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Caution, Apprehension at Pacoima Sikh Temple After Wisconsin Shooting PDF Print E-mail
Written by Alex Garcia Sun Contributing Writer   
Thursday, 09 August 2012 02:17

ALEX GARCIA/SFVS

(top photo) Temple member Amarpreet Singh Malik. (above photo) The Sikh Temple in Pacoima.

As more details come out about the gunman who killed six people before being shot dead by police at a Sikh Temple in Wisconsin the first weekend in August, the San Fernando Valley Sikh community was also taking precautions.

"We immediately went to the local police station. They told us they would have a black and white (patrol car) here and they would also have extra patrol. Our members have also taken it upon themselves to come out at night to do patrols between 9 p.m. and 6 a.m. to make sure there's no problem," said Amarpreet Singh Malik of the Khalsa Care Foundation, a Sikh Temple located along Laurel Canyon Boulevard in Pacoima.

The extra security was necessary given that temple members were holding a kids summer camp at the site this week, and some of the children were staying overnight.

"We don't want to create paranoia. We know this is an isolated incident and we don't think is something that's going to occur again, but we wanted to address the concerns that parents have for security," Singh Malik said. "That's why we have adults walking around with flashlights all night to help us right now."

On Sunday, Aug. 5, 40-yearold Wade Michael Page – an Army veteran and former leader of a white supremacist heavy metal band – entered a Sikh temple in Oak Creek, Wis. and, without saying a word opened fire using a 9mm handgun and multiple magazines of ammunition.

At the time of the shooting, several dozen people were at the location, preparing for Sunday services. When the shooting ended six victims, ranging in age from 39 to 84, as well as Page, lay dead. Three others were critically wounded.

Singh Malik said everybody in Pacoima was shaken by the incident. A memorial and prayer service was held in the temple on Monday, Aug. 6.

On Wednesday, Aug. 8, FBI officials said Page apparently died from a self-inflicted gunshot wound to the head after being shot in the stomach by a police officer responding to the scene.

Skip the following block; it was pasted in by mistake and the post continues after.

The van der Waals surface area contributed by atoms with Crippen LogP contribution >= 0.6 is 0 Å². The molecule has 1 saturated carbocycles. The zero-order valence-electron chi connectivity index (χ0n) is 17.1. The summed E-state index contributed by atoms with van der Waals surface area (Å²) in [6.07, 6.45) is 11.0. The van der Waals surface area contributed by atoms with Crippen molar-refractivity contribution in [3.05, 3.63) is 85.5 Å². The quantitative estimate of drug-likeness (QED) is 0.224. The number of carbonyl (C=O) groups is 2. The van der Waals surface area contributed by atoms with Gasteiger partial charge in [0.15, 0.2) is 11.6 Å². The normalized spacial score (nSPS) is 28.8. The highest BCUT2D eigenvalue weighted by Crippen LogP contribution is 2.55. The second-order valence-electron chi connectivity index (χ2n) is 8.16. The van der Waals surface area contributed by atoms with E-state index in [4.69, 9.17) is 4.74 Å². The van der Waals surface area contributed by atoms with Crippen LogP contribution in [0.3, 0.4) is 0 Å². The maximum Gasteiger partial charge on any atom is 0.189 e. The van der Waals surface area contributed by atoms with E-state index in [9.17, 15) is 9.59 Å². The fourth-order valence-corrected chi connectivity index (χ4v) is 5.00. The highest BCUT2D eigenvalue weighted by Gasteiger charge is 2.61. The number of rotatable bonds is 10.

They also said investigators are still trying to discover a motive for the attack.

"It's difficult to make much sense of what happened because it's still too early. But it's a tragic incident that happened, probably at the place where people of any faith feel the most safe," he noted.

He went on to say "it's crazy that he picked people simply because they weren't like him," but added, "it's too difficult" to know what was going through the shooter's mind.

"It's a tragedy that six people died, but I know there were people who were trying to save others and a police officer was also injured trying to stop the shooter and that is a credit to our police for the work they do," Singh Malik said. "That reminds us there are humans willing to help and protect others, which reflect what our religion is, which has always been about fighting for the oppressed."

Sikhism is a monotheistic faith founded more than 500 years ago in South Asia. It has approximately 27 million followers worldwide. Observant Sikhs do not cut their hair. Male followers often cover their heads with turbans — which are considered sacred — and refrain from shaving their beards. An estimated 500,000 Sikhs live in the U.S., according to estimates. The majority of Sikhs live in India.

Often confused with Muslims or Hindus, Sikhs have become the target of hate crimes in recent years. The New Yorkbased Sikh Coalition has reported more than 700 hate crimes in the U.S. since 9/11, and has fielded complaints in the thousands from Sikhs about workplace discrimination and racial profiling.

Singh Malik said three major principles of their religion are to remember God at all times, earn an honest living and give before you take. That's why they always have a policy of an open kitchen at their Pacoima site where anyone, from a homeless person to a queen, can ask for food and that person will receive it.

He also said they would use the shooting in Wisconsin as part of instruction on the state of their community in the U.S. during the weeklong summer camp for kids.

"This year's theme is 1947 to today and the future, and what happened resonates with our theme this year. We're addressing the issue of Wisconsin in our classes," he said.

The Associated Press contributed to this story.

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Last Updated on Thursday, 09 August 2012 03:38
 




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